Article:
An updated post on the latest news relating to the trial can be found here.
The horrific murder of Luis Ramirez and the increasingly tragic story of the small town in which it took place are both featured in today’s New York Times.
Mexican’s Death Bares a Town’s Ethnic Tension
By Sean D. Hamill
SHENANDOAH, Pa. — Crystal Dillman knows that four teenagers have been charged in the death of her fiancé, Luis Ramirez, that the Civil Rights Division of the Justice Department is monitoring the case and that most people in this small town in the Appalachian Mountains believe it was a horrible crime.
But Ms. Dillman, the mother of Mr. Ramirez’s two young children, is not sure justice will prevail.
“I think they might get off,” she said of the four teenagers, “because Luis was an illegal Mexican and these are ‘all-American boys’ on the football team who get good grades, or whatever they’re saying about them. They’ll find some way to let them go.”
The case has raised similar concerns among Latinos across the country.
“For many Latinos, this is a case of enough is enough,” said Gladys Limón, a staff lawyer for the Mexican American Legal Defense and Educational Fund. “And it can help us get attention to the wider issue that this is happening all over the country, not just to illegal immigrants, but legal, and anyone who is perceived to be Latino.”
Mr. Ramirez, 25, who had been in the country illegally for six years, picking crops and working in factories, died July 14 from head injuries received two days earlier.
Investigators said he had gotten into a fight with a group of teenage boys — most or all of them members of the town’s high school football team, the Blue Devils — who left him unconscious in a residential street, foaming at the mouth.
Exactly what happened during the fight is still hotly debated on Internet message boards in Shen’doh, as the town is called, with some saying it was just a street fight that went bad, and others claiming the teenagers singled out a Mexican immigrant for a beating and made anti-Mexican remarks.
Since Mr. Ramirez’s death, this town of 5,600 has been bitterly divided over the case, illuminating ethnic tensions that surprised town leaders.
“I’ve heard things like, ‘We don’t want to send our kids back to school because we’re afraid people don’t like Mexicans,’ ” Mayor Thomas O’Neill said. “That’s shocking to me. That is not the Shenandoah I know.”
Prosecutors have charged Brandon Piekarski, 16, and Collin Walsh, 17, with homicide, ethnic intimidation and other counts in adult court, though their lawyers are trying to have the case moved to juvenile court.
Derrick Donchak, 18, was charged with aggravated assault, ethnic intimidation and other counts, including providing liquor to the other boys on the night of the confrontation. All were members of the football team; Mr. Donchak was its starting quarterback.
A 17-year-old, whose name has not been released, was charged in juvenile court with aggravated assault, ethnic intimidation and other charges.
They have all pleaded not guilty.
After anthracite coal was discovered near the town in the late 1800s, immigrants poured in, mainly from Europe. The hamlet grew to a borough of 25,000 before the mines started to close. The immigrant groups largely got along, but they also felt the need to ethnically divide not just their churches — some of which are still considered “the Italian church” or “the Irish church” — but also the town’s volunteer fire companies.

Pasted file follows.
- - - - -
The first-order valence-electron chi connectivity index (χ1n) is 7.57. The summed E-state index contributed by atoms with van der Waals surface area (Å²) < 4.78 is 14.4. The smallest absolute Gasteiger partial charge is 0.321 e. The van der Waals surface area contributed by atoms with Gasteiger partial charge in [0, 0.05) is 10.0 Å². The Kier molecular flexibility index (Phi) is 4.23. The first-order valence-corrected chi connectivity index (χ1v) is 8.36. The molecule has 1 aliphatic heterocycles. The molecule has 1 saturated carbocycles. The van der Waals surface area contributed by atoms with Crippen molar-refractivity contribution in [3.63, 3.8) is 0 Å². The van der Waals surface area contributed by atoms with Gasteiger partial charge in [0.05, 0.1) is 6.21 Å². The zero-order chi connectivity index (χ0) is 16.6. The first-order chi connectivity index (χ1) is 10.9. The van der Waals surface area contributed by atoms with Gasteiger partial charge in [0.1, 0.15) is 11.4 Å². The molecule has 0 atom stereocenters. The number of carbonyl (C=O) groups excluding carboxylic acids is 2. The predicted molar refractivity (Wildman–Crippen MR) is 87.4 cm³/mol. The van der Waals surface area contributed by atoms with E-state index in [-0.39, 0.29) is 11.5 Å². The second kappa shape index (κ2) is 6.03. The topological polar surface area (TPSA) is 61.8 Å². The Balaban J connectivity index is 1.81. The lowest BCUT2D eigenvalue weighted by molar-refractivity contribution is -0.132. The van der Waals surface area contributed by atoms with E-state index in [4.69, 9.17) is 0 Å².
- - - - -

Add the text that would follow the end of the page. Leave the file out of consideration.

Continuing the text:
The town’s biggest festival every year is Heritage Days near the end of August, when the major ethnic groups, among them the Lithuanians, Irish, Italians, Greeks and, more recently, Mexicans, put floats in a parade and sell ethnic food from booths.
Mr. Ramirez’s death has also reignited a regional debate over immigration that began two years ago when the town of Hazleton, about 20 miles from Shenandoah, enacted an ordinance that sought to discourage people from hiring or renting to illegal immigrants.
At the time, Shenandoah, whose Hispanic population has grown to about 10 percent, from 2.8 percent in 2000, considered a similar ordinance but held off after Hazleton was sued.
Even then, there were signs of tension. After the debate over the Hazleton ordinance, Shenandoah’s Mexican community pulled out of Heritage Days in 2006.
“They just didn’t feel comfortable then,” said Flor Gomez, whose family runs a Mexican restaurant in town.
Many people believe the debate fueled by Hazleton’s actions helped create the environment that led to Mr. Ramirez’s death.
“Clearly there were a lot of factors here,” said Ms. Limón, of the Mexican American Legal Defense and Educational Fund, which has been helping Ms. Dillman. “But I do believe that the inflammatory rhetoric in the immigration debate does have a correlation with increased violence against Latinos.”
Hazleton’s mayor, Lou Barletta, said he saw no connection to his town’s ordinance, which was scrapped after the town lost a court battle.
“It’s a tragedy what happened to that man,” Mr. Barletta said. “But I don’t believe our ordinance had anything to do with it. Every person is responsible for their own actions.”
James P. Goodman, the Schuylkill County district attorney, who is prosecuting the case, said ethnic intimidation cases were rare in his county.
But town leaders have now heard about a number of incidents from Mexican residents that were never reported. The town is trying to reach out to them, said Mayor O’Neill, who said he still could not believe the fear some residents had expressed to him.
“How it came to that point, I don’t know,” he said. “But maybe these are things that it is good that it came out.”